Effectiveness and Acceptance of Web 2.0 Technologies in the Studies of English for Specific Purposes in Higher Education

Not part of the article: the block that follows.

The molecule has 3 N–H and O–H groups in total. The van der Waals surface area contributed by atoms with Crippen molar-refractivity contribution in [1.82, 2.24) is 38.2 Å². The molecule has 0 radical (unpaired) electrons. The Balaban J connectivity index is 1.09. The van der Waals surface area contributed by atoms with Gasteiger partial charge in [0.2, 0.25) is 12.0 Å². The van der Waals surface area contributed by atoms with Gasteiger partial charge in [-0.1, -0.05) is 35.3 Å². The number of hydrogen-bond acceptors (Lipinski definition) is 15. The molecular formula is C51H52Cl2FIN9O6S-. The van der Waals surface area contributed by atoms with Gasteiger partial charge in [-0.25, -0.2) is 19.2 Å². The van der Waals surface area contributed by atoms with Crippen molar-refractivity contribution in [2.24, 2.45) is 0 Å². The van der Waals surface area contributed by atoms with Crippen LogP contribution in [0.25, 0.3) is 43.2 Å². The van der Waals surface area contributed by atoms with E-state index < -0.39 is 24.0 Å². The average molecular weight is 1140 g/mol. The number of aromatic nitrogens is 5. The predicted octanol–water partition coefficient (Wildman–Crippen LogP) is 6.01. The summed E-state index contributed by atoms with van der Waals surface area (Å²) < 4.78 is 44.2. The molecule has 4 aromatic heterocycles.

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The doctoral dissertation aims at expanding the existing body of knowledge about the significance of Web 2.0 technologies in higher education, including the sphere of teaching and learning English for Specific Purposes (ESP). It explores the peculiarities of their effective use in ESP studies and analyses drivers influencing the acceptance of these technologies from ESP students’ perspective. The empirical part of the dissertation employs a quantitative research methodology and a quasi-experimental design to investigate the educational effectiveness of a selected Web 2.0 technology CmapTools on ESP students’ achievements in vocabulary acquisition and reading comprehension in a blended-ESP course taught at two higher education institutions in Lithuania. It also tries to determine factors influencing the participants’ behavioural intentions to use or not to use the technology in the future. Research findings imply that the technology proved to be highly effective for developing the participants’ ESP vocabulary acquisition: the experimental groups who were learning through the use of scaffolded CmapTools procedures, improved their results at the end of the treatment and outperformed the control groups who received conventional instructions. However, when using it for developing their ESP reading comprehension, the students in experimental groups ended up showing no significant improvement. Resting on Technology Acceptance Model (TAM), three types of factors, exerting influence on ESP students’ behavioural intention to use CmapTools were identified. They were related to TAM constructs, additional construct of awareness and several contextual/ individual factors.